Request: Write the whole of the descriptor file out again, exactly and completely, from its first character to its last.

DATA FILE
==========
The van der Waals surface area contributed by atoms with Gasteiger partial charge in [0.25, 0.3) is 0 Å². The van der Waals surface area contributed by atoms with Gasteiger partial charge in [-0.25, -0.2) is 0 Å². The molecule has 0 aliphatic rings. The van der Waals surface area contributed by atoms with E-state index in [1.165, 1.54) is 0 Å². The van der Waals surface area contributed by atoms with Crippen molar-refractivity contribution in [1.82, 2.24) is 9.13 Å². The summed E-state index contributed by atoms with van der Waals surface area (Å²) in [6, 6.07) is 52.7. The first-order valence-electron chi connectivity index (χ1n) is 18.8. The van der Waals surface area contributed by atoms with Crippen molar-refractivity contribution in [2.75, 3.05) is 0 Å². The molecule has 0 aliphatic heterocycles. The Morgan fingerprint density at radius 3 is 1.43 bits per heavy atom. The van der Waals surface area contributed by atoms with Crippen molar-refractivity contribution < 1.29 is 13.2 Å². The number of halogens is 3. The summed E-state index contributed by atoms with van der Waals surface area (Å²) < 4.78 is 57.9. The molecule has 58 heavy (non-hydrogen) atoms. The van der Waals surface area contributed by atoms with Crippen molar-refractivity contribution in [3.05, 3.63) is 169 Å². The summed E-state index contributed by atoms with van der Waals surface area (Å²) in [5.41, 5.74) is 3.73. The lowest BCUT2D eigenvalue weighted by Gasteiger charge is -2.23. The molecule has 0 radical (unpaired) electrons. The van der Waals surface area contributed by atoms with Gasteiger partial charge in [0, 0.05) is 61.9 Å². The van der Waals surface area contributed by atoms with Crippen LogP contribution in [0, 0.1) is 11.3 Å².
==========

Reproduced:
The van der Waals surface area contributed by atoms with Gasteiger partial charge in [0.25, 0.3) is 0 Å². The van der Waals surface area contributed by atoms with Gasteiger partial charge in [-0.25, -0.2) is 0 Å². The molecule has 0 aliphatic rings. The van der Waals surface area contributed by atoms with E-state index in [1.165, 1.54) is 0 Å². The van der Waals surface area contributed by atoms with Crippen molar-refractivity contribution in [1.82, 2.24) is 9.13 Å². The summed E-state index contributed by atoms with van der Waals surface area (Å²) in [6, 6.07) is 52.7. The first-order valence-electron chi connectivity index (χ1n) is 18.8. The van der Waals surface area contributed by atoms with Crippen molar-refractivity contribution in [2.75, 3.05) is 0 Å². The molecule has 0 aliphatic heterocycles. The Morgan fingerprint density at radius 3 is 1.43 bits per heavy atom. The van der Waals surface area contributed by atoms with Crippen molar-refractivity contribution < 1.29 is 13.2 Å². The number of halogens is 3. The summed E-state index contributed by atoms with van der Waals surface area (Å²) < 4.78 is 57.9. The molecule has 58 heavy (non-hydrogen) atoms. The van der Waals surface area contributed by atoms with Crippen molar-refractivity contribution in [3.05, 3.63) is 169 Å². The summed E-state index contributed by atoms with van der Waals surface area (Å²) in [5.41, 5.74) is 3.73. The lowest BCUT2D eigenvalue weighted by Gasteiger charge is -2.23. The molecule has 0 radical (unpaired) electrons. The van der Waals surface area contributed by atoms with Gasteiger partial charge in [0, 0.05) is 61.9 Å². The van der Waals surface area contributed by atoms with Crippen LogP contribution in [0, 0.1) is 11.3 Å².